Domestic Relations In Illinois

This pamphlet is published to give general information about legal separation, dissolution of marriage (divorce) and rights in property. Domestic relations or family law is very complex and if you have questions regarding the contents of this pamphlet, ask your lawyer since it is not possible to put all information in this publication and the law continually changes.

What Is Dissolution Of Marriage?

A dissolution of marriage (formerly called divorce) is a court proceeding that terminates a marriage, divides marital property of a married couple and provides for maintenance, child custody and child support.

Must I Live In Illinois To Obtain A Dissolution Of Marriage?

One spouse must reside in the State of Illinois when suit is filed and for 90 days prior to the date the court enters a judgment of dissolution of marriage or legal separation.

What Are Grounds For Dissolution Of Marriage?

The grounds for dissolution of marriage in Illinois are any one of the following:

  • Extreme physical (2 acts) or mental cruelty
  • Desertion (one year or more)
  • Adultery
  • Impotence at time of marriage
  • Prior existing marriage
  • Habitual drunkenness or drug use (2 years or more)
  • Attempts to take spouse's life
  • Conviction of a felony
  • Infection of spouse with venereal disease

Beginning July 1, 1984, an additional basis for obtaining a dissolution is the so-called "no-fault" separation. The spouses must have lived separate and apart continuously for a period in excess of two years and irreconcilable differences must have caused an irretrievable breakdown of the marriage. The court must further determine that efforts of reconciliation have failed, and that future attempts at reconciliation would be impracticable and not in the best interests of the family. The court can grant a no-fault dissolution after a six-month separation of the parties if agreed to upon written stipulation.

What Happens In A Proceeding For Dissolution Of Marriage?

An action for dissolution is similar to other lawsuits. A petition alleging the reasons (grounds) for the dissolution is filed with the court by one spouse (who is called the plaintiff/petitioner). The petition is served on the other spouse (who is called the defendant/respondent) who must file an answer to the petitioner with the court within thirty days. If defendant/respondent cannot be found, notice of the suit is published in the local newspaper. If the defendant/respondent fails to answer within thirty days, the dissolution may proceed by default without the defendant/respondent having an opportunity to protect his or her rights.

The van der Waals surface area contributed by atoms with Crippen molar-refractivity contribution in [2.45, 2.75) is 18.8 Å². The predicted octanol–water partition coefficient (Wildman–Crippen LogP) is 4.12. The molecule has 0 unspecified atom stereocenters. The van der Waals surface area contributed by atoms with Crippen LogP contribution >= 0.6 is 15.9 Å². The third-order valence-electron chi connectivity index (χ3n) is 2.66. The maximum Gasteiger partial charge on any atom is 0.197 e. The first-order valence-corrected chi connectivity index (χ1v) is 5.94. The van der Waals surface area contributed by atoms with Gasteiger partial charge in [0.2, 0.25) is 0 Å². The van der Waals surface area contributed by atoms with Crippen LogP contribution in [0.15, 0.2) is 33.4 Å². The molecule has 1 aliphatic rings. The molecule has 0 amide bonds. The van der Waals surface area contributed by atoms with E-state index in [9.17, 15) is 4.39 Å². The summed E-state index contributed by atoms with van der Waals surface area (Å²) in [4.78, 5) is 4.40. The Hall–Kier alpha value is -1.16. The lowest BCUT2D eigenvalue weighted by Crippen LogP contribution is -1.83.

If the defendant/respondent is in default, or if the parties have agreed to the terms of support, custody, and property division, a brief court hearing is held in which the plaintiff/petitioner testifies. If the dissolution is contested, the question of grounds is tried first and the defendant/respondent can offer proof in opposition to the dissolution.

If the judge finds that the plaintiff/petitioner has grounds for dissolution, a separate trial is held to determine any unresolved questions of support, custody, or property division. If the parties reach an agreement on these issues, the second trial is not required. The agreement is submitted to the court for approval and then becomes part of the dissolution judgment.

What Is Maintenance?

Maintenance (formerly called alimony) is a payment of money or property from one spouse to the other who lacks sufficient financial means to provide for his or her reasonable needs or who is unable to support himself or herself through appropriate employment. Maintenance may be paid in a lump sum at the time of dissolution or in installments following the dissolution for a fixed or indefinite period. Unless the parties agree otherwise, maintenance installments can be modified by the court at a later time if there is a substantial change in the financial circumstances of the parties. Unless agreed otherwise, future installments automatically terminate on the death of either party, or the remarriage of continuing cohabitation (of the recipient) with a member of the opposite sex.

The court looks at many factors in determining the need for maintenance and the appropriate amount. The policy of the law is to avoid maintenance unless necessary. Sometimes one spouse will be awarded more marital property so that maintenance can be avoided. In no case is maintenance awarded or property divided as a punishment for marital misconduct.